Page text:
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Latin America's largest telecoms company Telefonica (NYSE: TEF) will likely review its operations in Argentina and concentrate on the key markets of Brazil and Mexico this year, analysts told BNamericas.
The last two years have witnessed a flurry of acquisitions and buyouts by the Spain-based telco.
In June 2000 the company bought out minority shareholders in its LatAm subsidiaries Telefonica de Argentina (NYSE: TAR), Telefonica del Peru (NYSE: TDP), and Telesp (NYSE: TSP) in a US$18bn share swap code named Operation Veronica. Telefonica also closed the acquisition of four mobile operators in Northern Mexico from Motorola (NYSE: MOT) last year.
In the last 10 years Latin American operations have come to represent a major part of the company's bottom line. International investment bank ING Barings estimates that Latin America will account for 45.7% of Telefonica's 2001 projected Ebitda of 12.9bn euros. Of the amount corresponding to the region, 11.5% will come from mobile assets and the remaining 88.4% from fixed assets.
BATTENING THE HATCHES IN ARGENTINA
According to international credit ratings agency Fitch analyst Erwin Van Lumich, Telefonica will likely be more inclined to review its operations in Argentina, with the aim of making them more efficient and profitable than they are now.
Telefonica and other public service companies in Argentina - unlike their compatriots in the banking sector - will not be particularly hard-hit by the crisis, Van Lumich told BNamericas from Barcelona. The company will be hit with losses in the forex markets, but unlike banks, will not face a currency mismatch in assets and liabilities. Telefonica management has communicated to Fitch that it expects the crisis's effect to be more or less neutral, Van Lumich said. Fitch - to be on the safe side - expects a slightly negative impact.
Telefonica carries an A+ credit rating, which is higher than fellow European telcos Deutsche Telekom and Vodafone. One reason for this is that Telefonica has relied more on equity swaps in its acquisitions than other big telcos, Van Lumich said.
Turning to the whole of Latin America, Van Lumich pointed out that Telefonica has largely completed infrastructure investments in its existing operations. In order to continue growing in Latin America in 2002, the company will have to build its client base and expand into new markets.
GOING MOBILE IN BRAZIL, MEXICO
Brazil's mobile industry is expected to undergo considerable consolidation this year, for which Telefonica cannot afford to be too timid if it wants to carve out a strong long-term position in that country, Pyramid Research analyst Juliana Abreu told BNamericas.
Currently Telefonica is waiting for regulator Anatel to approve its joint venture with Portugal Telecom (NYSE: PT). The two companies together own five operators with coverage in all major Brazilian markets except Minas Gerias state, excluding Rio de Janeiro.
According to Abreu, Telefonica can enter Minas Gerais through the acquisition of an existing operator, through a partnership, or by acquiring PCS spectrum in the forthcoming March auction.
Telefonica has eyed Telemig, which is controlled by Telpart Participacoes, a partnership of Canada's Telesystem International Wireless (NASDAQ: TIWI), Brazil's Opportunity investment group and several Brazilian pension funds. However, Abreu said that Telemig has been unwilling to sell.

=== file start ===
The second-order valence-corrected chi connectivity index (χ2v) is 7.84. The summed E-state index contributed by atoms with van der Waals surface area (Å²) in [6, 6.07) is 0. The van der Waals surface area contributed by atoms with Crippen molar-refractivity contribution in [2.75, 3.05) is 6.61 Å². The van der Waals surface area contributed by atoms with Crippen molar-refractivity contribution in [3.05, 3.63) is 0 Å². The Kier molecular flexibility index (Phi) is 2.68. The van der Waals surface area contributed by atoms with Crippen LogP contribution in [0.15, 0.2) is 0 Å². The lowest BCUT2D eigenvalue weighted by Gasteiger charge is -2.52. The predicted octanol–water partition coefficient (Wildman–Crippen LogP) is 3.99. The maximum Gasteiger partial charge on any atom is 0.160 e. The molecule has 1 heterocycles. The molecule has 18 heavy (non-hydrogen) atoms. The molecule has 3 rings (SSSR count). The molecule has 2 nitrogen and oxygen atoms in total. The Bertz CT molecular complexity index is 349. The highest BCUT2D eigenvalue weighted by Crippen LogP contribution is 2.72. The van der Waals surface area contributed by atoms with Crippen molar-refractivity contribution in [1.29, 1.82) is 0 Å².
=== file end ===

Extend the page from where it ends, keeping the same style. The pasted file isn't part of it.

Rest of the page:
In Mexico, Telefonica has a relatively limited presence compared to its other markets, but is expected to "keep trying to expand its footprint to offer nationwide mobile coverage" in the country, Pyramid analyst Gabriela Baez told BNamericas.
According to Baez, the only routes Telefonica has available to expand its penetration in Mexico are through the purchase of PCS operators Unefon or Pegaso. Talks with Unefon broke down last year, and Telefonica has since been in negotiations with Pegaso. These talks are currently on hold, but should resume by March, Baez said
ELSEWHERE IN THE REGION
In Chile, where Telefonica owns 44% of incumbent operator Telefonica CTC Chile (NYSE: CTC), the company is likely to be very quiet unless it can persuade the government to modify a tariff decree that slashed CTC local rates.
Santander Investments analyst Christian Moreno told BNamericas that he does not foresee Telefonica making a tender offer on the remaining shares in CTC in the next 1-2 years because of the tariff degree.
Moody's telecoms analyst Dennis Saputo drove the point home, saying that the tariff decree is "key" for any new action. If Telefonica can obtain favorable modifications, he would expect a tender offer to be made shortly afterwards.
The auction of 2.5G and 3G spectrum in Uruguay was recently postponed until May at the request of Telecom Italia Mobile (TIM). According to Pyramid's LatAm director, Daniel Torras, Telefonica was reportedly disappointed with the delay, because it means that competition for the licenses will now likely be more intense.
In Peru, Telefonica will seek to solidify operations at local subsidiary Telefonica del Peru (NYSE: TDP). TDP plans to invest US$250mn this year to develop existing services and operations in the country, including mobile telephony.
Paraguay and Ecuador plan to sell their state-run telecoms companies this year, while fragmented ownership of Venezuela's incumbent operator Cantv (NYSE: VNT) could open the door for Telefonica to increase its 7% stake in the company. However, a Telefonica spokesperson in Madrid told BNamericas that the company doesn't plan to bid in either auction or raise its stake in Cantv.
Telefonica's countries of operation in Latin America include Argentina, Brazil, Chile, Colombia, El Salvador, Guatemala, Mexico, Peru, Puerto Rico and Venezuela.